IP CCTV2020-06-26T11:57:11+00:00


Why IP CCTV Is Superior To Analogue ?

As any concerned business owner will tell you, any type of CCTV is better than no CCTV at all. It keeps themselves and their products safe, reassures customers of their own safety and generally leaves everyone with greater peace of mind.

However, as technology advances ever faster over time, the quality of surveillance systems rises with it. With so many new possibilities within the reach of most business owners, analogue CCTV systems are a thing of the past. The future is in IP CCTV instead.

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The letters ‘IP’ stand for ‘Internet protocol’. This refers to the camera’s ability to transfer images and audio to another location online via a network connection.
Although that’s the most basic function of an IP camera system, by no means is it the only one. For instance, ever since 2005, such cameras have been capable of hosting content analytics programs, allowing them to detect certain events such as a passer-by crossing an invisible line or a vehicle
making unusual movements.
As well as this, the resolution of these cameras has been rapidly improving over recent years, enabling users to identify perpetrators with greater clarity.
Speaking in general terms, there are two broad categories of IP CCTV cameras. The first is a centralised IP security camera system, which requires a central system to manage its recording and alarm functions.
The second is decentralised IP cameras which, as you’d imagine, do not require a central system, instead being able to record such data directly onto other media platforms, for instance, an SD card.
The main difference lies in the name; unlike their analogue counterparts, IP cameras can send and receive information over an Internet connection.
Other key differences also include the way in which an outdoor IP camera can transmit signals and use security features.

In a nutshell, they perform better, have more functions, and they provide better value for money. They’re also arguably easier to install than their analogue counterparts. Among the many advanced benefits that put them above and beyond analogue systems, IP cameras can:
– Allow users to view images from multiple remote devices, for instance, from a smartphone as well as a CCTV monitoring office, thereby enabling business owners to keep on top of security while getting on with other daily tasks.
-Give users far more options through features such as two-way audio systems. Such functions can be tailored to the needs of specific businesses, for instance, allowing fast food drive-through staff to converse with customers while simultaneously keeping an eye on them.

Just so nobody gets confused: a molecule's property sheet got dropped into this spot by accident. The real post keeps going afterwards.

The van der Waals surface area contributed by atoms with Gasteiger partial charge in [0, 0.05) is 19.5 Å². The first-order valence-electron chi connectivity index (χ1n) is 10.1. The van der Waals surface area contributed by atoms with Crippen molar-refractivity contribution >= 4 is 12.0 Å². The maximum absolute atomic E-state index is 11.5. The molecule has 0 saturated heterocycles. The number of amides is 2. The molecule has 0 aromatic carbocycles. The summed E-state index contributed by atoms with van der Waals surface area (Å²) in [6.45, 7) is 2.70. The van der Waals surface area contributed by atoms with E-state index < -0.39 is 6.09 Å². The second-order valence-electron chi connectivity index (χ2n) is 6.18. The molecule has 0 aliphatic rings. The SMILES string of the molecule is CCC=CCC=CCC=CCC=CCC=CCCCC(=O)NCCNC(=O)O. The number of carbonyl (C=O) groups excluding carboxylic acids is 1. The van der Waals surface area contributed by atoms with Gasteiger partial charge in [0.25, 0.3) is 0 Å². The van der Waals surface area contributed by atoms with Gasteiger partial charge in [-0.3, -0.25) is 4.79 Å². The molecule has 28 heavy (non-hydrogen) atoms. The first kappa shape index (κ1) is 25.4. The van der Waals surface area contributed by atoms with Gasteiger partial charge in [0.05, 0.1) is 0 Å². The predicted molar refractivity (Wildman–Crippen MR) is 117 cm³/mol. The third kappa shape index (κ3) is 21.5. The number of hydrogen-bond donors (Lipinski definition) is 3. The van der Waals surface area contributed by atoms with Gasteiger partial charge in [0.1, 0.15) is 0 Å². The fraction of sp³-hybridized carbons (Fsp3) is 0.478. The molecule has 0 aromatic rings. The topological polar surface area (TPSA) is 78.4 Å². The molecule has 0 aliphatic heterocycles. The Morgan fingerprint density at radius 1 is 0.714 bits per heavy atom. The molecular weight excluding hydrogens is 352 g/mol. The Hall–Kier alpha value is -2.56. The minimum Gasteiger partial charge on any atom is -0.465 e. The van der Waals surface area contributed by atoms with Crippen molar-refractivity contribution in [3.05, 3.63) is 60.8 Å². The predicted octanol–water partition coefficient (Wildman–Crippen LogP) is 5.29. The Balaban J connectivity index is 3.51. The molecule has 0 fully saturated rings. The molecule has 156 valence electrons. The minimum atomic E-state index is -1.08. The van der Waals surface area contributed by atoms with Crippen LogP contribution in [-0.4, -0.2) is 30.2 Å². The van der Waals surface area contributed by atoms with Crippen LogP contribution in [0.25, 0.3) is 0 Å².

– Use Power over Ethernet (PoE) to keep themselves running without the need to access a central power supply. Combined with the advent of improved renewable energy systems, such technology is rapidly reaching the point where it can effectively run itself.

These are the headline features – the specific functions that a PTZ IP camera can boast of that analogue cameras can’t.

As well as these, there are also more generalised benefits to using such modernised systems. Here is how they weigh up against the best that analogue can offer.

1. Better value for money

On the face of it, the cost of many IP systems is higher than that of their analogue counterparts, although you can occasionally find a cheaper version of the former.
However, when assessing value for money you have to take into account the wider costs involved. Given how easy they are to install and the fact that they can be connected to various devices rather than specialist equipment only, in the long run with IP cameras you get more for your money.
Not to mention you are also investing in a more up-to-date technology that you as a business can do far more with.

2. More flexible options

With analogue cameras, if you want to record an area, you need a recording device system for that specific location.
IP cameras, however, can transmit any images they collect across the Internet, allowing such information to be collected, analysed and used anywhere in the world. This technology allows users to access their systems wherever they may be, relieving them of the need to be tied down to any one location at a time.

3. Better overall performance

Analogue CCTV cameras have their limits, especially when it comes to resolution power. In this area, their IP superiors can outperform them by a factor of three to one. As technology continues to improve, this difference will become even wider.

4. Well-integrated system

Analogue cameras do not integrate well with other systems; the clue is in the name “closed-circuit television.” As a result, if your company requires a multitude of different systems – for instance, intruder alarms could be a separate one – you would need individual cabling infrastructures for each one.
IP CCTV systems, however, are built to work harmoniously alongside others. Using Internet protocol, they can easily coexist on the same connection as other similar systems. This enables them to not only detect movement and actions quicker but to send them, have them analysed and allow someone to respond to them  as quickly as possible.


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